These maps were calculated by using the auxiliary program AutoGrid. The compounds treated as flexible molecules were allowed to move in the six spatial degrees of freedom for orientation and torsional degrees of freedom within the grid box. Lennard - Jones parameters 12 - 10 and 12 - 6, implemented with the program, were used for modeling H-bonds and Van Der Waals interactions, respectively.
RESULTS AND DISCUSSION: The binding energy and their corresponding docking score, the interaction of substituents with different amino acids for each class of flavonoids with AsnRS are given in Table 1. All the energies are reported in kcal/mol.
Fig. 3 shows the lowest binding energy conformation of flavonoid (compound 2). Their interacting residues in the binding site of AsnRS are represented in elemental coloured ball and stick model. The coloured lines between the atoms represent the hydrogen bonds which links the substituents with amino acid of the protein.
Among all the studied compounds, the flavonoid ligand, [3-hydroxy-2-(3-nitro)-4H-chromen-4-one] (compound 2), showed best docking scores, best molecular properties and bioactivity.
FIG. 3: THE LOWEST BINDING ENERGY CON-FORMATION OF FLAVONOID (COMPOUND 2)
TABLE 1: BINDING ENERGY, DOCKING SCORE AND INTERACTION OF SUBSTITUENTS WITH DIFFERENT AMINO ACIDS
|Ring A||Ring B||Ring C|
CONCLUSION: The binding and interactions of flavonoid compounds with AsnRS have been studied using molecular docking calculations. Most of the compounds have shown significant binding interactions with the AsnRS. The decrease in activity compared to other class of compounds may be due to unfavourable interactions with the binding site residues.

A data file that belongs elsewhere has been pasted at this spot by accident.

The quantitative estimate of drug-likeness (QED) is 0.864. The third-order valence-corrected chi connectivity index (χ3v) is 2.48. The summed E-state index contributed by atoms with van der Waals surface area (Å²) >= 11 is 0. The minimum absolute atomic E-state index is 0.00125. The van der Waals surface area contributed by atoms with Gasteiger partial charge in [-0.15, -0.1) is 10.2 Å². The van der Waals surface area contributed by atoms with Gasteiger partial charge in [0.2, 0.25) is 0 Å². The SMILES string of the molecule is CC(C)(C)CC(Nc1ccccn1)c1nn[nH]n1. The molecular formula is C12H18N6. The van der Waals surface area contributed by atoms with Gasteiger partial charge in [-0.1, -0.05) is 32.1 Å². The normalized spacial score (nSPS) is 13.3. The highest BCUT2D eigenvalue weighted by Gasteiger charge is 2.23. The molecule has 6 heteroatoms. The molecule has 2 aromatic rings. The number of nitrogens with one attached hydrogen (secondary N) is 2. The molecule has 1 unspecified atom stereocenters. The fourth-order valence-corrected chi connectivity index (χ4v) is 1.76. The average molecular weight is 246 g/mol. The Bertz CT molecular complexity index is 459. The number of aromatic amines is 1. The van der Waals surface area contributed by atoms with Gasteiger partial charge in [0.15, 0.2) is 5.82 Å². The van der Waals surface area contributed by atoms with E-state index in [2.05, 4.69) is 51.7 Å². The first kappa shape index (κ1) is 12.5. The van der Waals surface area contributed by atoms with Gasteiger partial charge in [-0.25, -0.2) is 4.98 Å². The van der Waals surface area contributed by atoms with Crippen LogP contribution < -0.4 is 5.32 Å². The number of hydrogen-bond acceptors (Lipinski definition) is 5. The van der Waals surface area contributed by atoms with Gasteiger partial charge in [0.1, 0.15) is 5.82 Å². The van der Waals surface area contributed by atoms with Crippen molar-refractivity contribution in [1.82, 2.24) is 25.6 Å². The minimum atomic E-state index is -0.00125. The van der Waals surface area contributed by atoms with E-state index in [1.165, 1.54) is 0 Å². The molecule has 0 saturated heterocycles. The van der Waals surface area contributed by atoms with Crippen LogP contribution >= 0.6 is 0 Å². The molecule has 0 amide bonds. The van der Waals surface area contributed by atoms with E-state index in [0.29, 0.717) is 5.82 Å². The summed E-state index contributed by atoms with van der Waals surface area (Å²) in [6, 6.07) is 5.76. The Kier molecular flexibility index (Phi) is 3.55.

Based on docking scores, the molecular property and bioactivity score of the compounds, it is possible to conclude that the flavonoid ligand, [3-hydroxy-2-(3-nitro)-4H-chromen-4-one] (compound 2) showed best docking scores, best molecular properties and bioactivity hence it can be considered to have best antifilarial activity. The outcomes prove that they can be explored further in in-vitro and in-vivo studies to validate their claim as potential anti-filarial agents.
ACKNOWLEDGEMENT: The authors are thankful to School of Pharmacy, Swami Ramanand Teerth Marathwada University, Nanded for providing research facilities.
CONFLICT OF INTEREST: The authors confirm that this article content has no conflict of interest.
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How to cite this article:
Kamble PA and Wadher SJ: In-silico screening of flavonols against Brugia malayi asparaginyl tRNA synthetase. Int J Pharm Sci & Res 2018; 9(9): 3858-62. doi: 10.13040/IJPSR.0975-8232.9(9).3858-62.
All © 2013 are reserved by International Journal of Pharmaceutical Sciences and Research. This Journal licensed under a Creative Commons Attribution-NonCommercial-ShareAlike 3.0 Unported License.
P. A. Kamble * and S. J. Wadher
School of Pharmacy, Swami Ramanand Teerth Marathwada University, Nanded, Maharashtra, India.
10 December, 2017
11 February, 2018
18 February, 2018
01 September, 2018